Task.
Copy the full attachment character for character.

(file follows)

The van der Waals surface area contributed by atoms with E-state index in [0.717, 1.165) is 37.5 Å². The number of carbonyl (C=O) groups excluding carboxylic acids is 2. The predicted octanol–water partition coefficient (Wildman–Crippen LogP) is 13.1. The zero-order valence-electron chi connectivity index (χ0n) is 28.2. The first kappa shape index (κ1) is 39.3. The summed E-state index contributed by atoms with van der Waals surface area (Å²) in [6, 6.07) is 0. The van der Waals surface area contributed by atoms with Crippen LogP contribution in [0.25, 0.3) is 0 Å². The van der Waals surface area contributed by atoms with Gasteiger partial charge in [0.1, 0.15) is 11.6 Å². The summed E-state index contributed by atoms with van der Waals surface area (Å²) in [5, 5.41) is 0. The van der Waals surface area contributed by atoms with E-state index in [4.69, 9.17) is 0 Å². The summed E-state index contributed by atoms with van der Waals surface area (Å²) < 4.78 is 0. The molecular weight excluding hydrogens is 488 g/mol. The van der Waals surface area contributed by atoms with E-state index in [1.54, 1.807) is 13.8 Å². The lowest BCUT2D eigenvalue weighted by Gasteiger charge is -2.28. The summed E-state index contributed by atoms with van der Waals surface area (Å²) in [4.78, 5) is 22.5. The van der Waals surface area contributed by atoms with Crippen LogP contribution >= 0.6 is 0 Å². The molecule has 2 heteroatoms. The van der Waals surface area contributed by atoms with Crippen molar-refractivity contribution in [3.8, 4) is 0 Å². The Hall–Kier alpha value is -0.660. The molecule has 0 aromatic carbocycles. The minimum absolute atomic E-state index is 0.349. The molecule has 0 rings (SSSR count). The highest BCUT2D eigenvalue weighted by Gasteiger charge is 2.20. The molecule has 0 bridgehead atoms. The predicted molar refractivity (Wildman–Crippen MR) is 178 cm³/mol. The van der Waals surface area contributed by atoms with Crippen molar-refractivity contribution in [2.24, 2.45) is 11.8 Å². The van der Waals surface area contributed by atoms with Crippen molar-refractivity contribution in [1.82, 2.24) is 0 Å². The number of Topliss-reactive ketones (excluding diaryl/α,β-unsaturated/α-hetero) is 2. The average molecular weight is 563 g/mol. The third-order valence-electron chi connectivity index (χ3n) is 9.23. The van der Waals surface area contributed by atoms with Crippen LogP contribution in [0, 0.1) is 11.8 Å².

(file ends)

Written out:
The van der Waals surface area contributed by atoms with E-state index in [0.717, 1.165) is 37.5 Å². The number of carbonyl (C=O) groups excluding carboxylic acids is 2. The predicted octanol–water partition coefficient (Wildman–Crippen LogP) is 13.1. The zero-order valence-electron chi connectivity index (χ0n) is 28.2. The first kappa shape index (κ1) is 39.3. The summed E-state index contributed by atoms with van der Waals surface area (Å²) in [6, 6.07) is 0. The van der Waals surface area contributed by atoms with Crippen LogP contribution in [0.25, 0.3) is 0 Å². The van der Waals surface area contributed by atoms with Gasteiger partial charge in [0.1, 0.15) is 11.6 Å². The summed E-state index contributed by atoms with van der Waals surface area (Å²) in [5, 5.41) is 0. The van der Waals surface area contributed by atoms with E-state index in [4.69, 9.17) is 0 Å². The summed E-state index contributed by atoms with van der Waals surface area (Å²) < 4.78 is 0. The molecular weight excluding hydrogens is 488 g/mol. The van der Waals surface area contributed by atoms with E-state index in [1.54, 1.807) is 13.8 Å². The lowest BCUT2D eigenvalue weighted by Gasteiger charge is -2.28. The summed E-state index contributed by atoms with van der Waals surface area (Å²) in [4.78, 5) is 22.5. The van der Waals surface area contributed by atoms with Crippen LogP contribution >= 0.6 is 0 Å². The molecule has 2 heteroatoms. The van der Waals surface area contributed by atoms with Crippen molar-refractivity contribution in [3.8, 4) is 0 Å². The Hall–Kier alpha value is -0.660. The molecule has 0 aromatic carbocycles. The minimum absolute atomic E-state index is 0.349. The molecule has 0 rings (SSSR count). The highest BCUT2D eigenvalue weighted by Gasteiger charge is 2.20. The molecule has 0 bridgehead atoms. The predicted molar refractivity (Wildman–Crippen MR) is 178 cm³/mol. The van der Waals surface area contributed by atoms with Crippen molar-refractivity contribution in [2.24, 2.45) is 11.8 Å². The van der Waals surface area contributed by atoms with Crippen molar-refractivity contribution in [1.82, 2.24) is 0 Å². The number of Topliss-reactive ketones (excluding diaryl/α,β-unsaturated/α-hetero) is 2. The average molecular weight is 563 g/mol. The third-order valence-electron chi connectivity index (χ3n) is 9.23. The van der Waals surface area contributed by atoms with Crippen LogP contribution in [0, 0.1) is 11.8 Å².